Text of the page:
There are a number of popular Android caller ID apps that promise to show you who’s calling before you pick up the phone. Turns out, however, those apps may not be such a good idea — a number of them have been systematically uploading users’ name, phone number, and even social media platforms to online databases where they can be seen by anyone, according to the Hong Kong Free Press.
Three of the major apps — Truecaller, Sync.ME, and Cheetah Mobile’s CM Security — have apparently been hacked, according to the Hong Kong Free Press. All of those apps are available as free downloads from the Google Play Store.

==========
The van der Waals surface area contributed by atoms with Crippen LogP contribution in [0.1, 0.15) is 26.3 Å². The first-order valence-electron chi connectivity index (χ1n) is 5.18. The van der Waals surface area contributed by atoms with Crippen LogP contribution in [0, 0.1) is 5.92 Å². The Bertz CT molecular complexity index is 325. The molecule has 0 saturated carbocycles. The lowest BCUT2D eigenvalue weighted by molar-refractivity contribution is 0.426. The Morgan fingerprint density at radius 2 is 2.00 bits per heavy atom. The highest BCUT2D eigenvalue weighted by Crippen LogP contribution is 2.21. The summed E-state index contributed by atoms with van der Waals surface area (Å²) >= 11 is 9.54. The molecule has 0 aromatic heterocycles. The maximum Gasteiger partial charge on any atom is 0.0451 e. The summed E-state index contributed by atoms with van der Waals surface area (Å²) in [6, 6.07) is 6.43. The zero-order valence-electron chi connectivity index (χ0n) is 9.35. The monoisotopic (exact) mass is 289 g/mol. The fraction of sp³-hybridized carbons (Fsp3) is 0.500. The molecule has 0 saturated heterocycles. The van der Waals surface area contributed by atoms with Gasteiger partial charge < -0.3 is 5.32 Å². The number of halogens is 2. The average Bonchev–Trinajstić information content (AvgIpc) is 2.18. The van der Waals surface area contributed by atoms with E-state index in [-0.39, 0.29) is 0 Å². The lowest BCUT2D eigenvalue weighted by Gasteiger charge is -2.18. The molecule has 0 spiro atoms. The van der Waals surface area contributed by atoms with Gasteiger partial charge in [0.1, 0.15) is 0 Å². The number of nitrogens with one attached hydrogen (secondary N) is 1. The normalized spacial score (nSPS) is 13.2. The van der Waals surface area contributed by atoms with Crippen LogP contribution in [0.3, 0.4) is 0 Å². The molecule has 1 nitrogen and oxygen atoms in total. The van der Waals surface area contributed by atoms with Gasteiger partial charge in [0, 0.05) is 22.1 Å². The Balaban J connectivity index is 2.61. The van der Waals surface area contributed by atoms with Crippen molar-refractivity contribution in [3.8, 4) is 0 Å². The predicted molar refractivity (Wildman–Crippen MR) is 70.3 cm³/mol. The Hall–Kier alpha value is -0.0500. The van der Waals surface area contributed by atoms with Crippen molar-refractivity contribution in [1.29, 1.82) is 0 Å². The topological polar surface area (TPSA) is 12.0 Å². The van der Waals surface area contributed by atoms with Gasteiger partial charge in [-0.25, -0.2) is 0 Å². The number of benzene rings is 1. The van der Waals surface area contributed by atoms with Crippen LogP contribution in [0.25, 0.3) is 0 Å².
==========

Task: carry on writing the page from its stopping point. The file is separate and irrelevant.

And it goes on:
All three of the apps basically include a feature that lets users see who is calling them, even if the user doesn’t have the caller in their address book. To use this feature, the apps basically have to collect users’ information, which helps the app match an unknown number to a name when that number shows up in a call. Some of the names in the databases were listed as nicknames, which suggests that they came from users’ address books.
In an interview with IBTimes UK, TrueCaller said users can’t get a phone number from the service unless the owner of the number gives permission, and both Truecaller and Sync.ME let users opt out of sharing their contact information. CM Security doesn’t seem to also let users opt out. Cheetah Mobile, however, says that it has disabled the reverse look-up feature in CM Security to prevent any more phone numbers from being uploaded.